NORTHWEST ARKANSAS (KNWA/KFTA) — It’s been about five years since 12-year-old Eric was removed from his birth home because of physical abuse.

“Some bruises are still on my body from years ago,” Eric said. “Makes me mad and sad just thinking about it.”

The abuse didn’t stop after he was removed from his birth parents. According to Eric, he’s experienced verbal abuse since he was placed in Arkansas’ foster care system.

“Some foster parents I lived with were racist and I did not like them so I had to move,” Eric said. “I didn’t like it at all. They made me cry.”

The foster parents, he said, would call him derogatory names.

“He’s had trauma being in the system, not just entering it, but foster homes he’s been in have caused more trauma on top of his already learned trauma,” said Makayla McCarthy, Eric’s adoption specialist with the Division of Children and Family Services.

This has led to him being relocated to new foster homes more than McCarthy said she would like.

His past has caused him to build up a tough exterior. Despite Eric’s quiet, soft-spoken nature, he has grown into quite the protector.

Eric said, “when someone messes with someone I love, I get very mad.”

A lot of anger has resulted from all that he’s experienced during the first seven years of his life and the last few years that he’s lived in the state’s care. Eric described his life as stressful. Especially since he hasn’t seen some of his siblings since he entered foster care.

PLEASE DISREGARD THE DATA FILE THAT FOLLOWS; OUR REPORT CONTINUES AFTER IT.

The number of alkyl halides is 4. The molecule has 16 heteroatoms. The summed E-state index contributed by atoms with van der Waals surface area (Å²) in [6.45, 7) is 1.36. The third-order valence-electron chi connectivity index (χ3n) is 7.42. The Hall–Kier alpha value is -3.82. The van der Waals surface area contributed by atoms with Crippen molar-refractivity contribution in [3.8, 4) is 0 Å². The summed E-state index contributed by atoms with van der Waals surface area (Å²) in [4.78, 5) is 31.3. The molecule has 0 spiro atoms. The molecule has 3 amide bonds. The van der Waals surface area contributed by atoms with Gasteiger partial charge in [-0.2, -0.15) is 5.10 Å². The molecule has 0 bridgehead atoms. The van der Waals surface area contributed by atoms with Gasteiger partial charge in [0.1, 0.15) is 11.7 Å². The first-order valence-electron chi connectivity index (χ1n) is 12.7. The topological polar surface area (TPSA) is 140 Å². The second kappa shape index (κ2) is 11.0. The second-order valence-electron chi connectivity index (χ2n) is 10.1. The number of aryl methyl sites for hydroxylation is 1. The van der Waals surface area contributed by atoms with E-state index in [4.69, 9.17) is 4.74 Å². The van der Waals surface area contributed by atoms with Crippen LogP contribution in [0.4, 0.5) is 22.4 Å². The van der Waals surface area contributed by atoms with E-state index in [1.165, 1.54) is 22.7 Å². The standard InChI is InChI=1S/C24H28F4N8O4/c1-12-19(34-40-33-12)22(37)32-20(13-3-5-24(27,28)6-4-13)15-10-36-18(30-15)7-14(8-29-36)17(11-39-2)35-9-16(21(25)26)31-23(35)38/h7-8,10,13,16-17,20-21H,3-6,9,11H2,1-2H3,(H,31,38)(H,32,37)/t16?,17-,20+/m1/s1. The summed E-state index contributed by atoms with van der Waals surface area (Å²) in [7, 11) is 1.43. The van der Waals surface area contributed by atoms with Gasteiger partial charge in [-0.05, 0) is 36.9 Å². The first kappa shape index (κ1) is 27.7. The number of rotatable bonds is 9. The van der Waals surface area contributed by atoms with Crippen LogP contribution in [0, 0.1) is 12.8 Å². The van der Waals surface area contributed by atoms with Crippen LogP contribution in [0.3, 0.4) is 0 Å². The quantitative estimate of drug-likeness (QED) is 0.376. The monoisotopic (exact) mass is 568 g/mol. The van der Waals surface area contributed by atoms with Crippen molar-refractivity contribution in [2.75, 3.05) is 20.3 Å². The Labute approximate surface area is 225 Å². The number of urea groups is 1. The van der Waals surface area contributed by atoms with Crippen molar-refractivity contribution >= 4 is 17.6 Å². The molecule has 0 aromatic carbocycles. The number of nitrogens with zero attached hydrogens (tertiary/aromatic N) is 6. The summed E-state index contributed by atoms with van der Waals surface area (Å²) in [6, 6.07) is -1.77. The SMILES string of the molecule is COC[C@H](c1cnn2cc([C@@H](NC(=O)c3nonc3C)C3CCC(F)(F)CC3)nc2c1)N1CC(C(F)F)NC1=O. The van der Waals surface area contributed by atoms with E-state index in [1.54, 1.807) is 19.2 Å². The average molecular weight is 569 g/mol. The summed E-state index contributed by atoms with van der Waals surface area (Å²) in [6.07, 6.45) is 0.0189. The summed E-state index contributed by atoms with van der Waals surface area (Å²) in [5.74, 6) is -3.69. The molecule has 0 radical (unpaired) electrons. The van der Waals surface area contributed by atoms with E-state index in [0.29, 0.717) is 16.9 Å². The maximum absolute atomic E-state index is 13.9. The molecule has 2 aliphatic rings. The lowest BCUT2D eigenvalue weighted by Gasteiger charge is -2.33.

“He said that the first thing he would say to a family is mentioning his anger issues. And that’s all he thinks about when it comes to himself. And he doesn’t see or understand that he’s much more than his anger issues,” McCarthy said.

These are issues he is working on. According to McCarthy, he goes to therapy weekly.

She said, “the fact that he’s working on them at such a young age, I think that he will grow out of a lot of that. And if he is in a less stressful environment that he’s not triggered as often, then I think that will completely go away.”

For Eric, finding a family that is as outgoing as he is would be ideal. He said he likes doing front and backflips, as well as playing football, basketball and soccer. He’d like to find parents with similar interests.

Eric said he wants to be adopted by, “people who’re kind and that are not racist and I want there to be some funny people like Kevin Hart.”

He doesn’t care about the race of a family that adopts him, he said, as long as they accept him for who he is. He would like a family, though, with a dog. He giggled as he said he wants a pug because “they’re silly.”

McCarthy said, “he’s so sweet and he’s loving, and he’s very deserving of a home. And I think that anybody who had him would love him.”

When asked what he’d say to a family considering adopting him, Eric said, “I would just be so happy and then I would just burst into tears, cause I’ve never had someone say that to me and I don’t know what it’s like being adopted.”

Eric’s eligible for adoption through DCFS. If you’re interested in learning more about him, visit Project Zero’s website.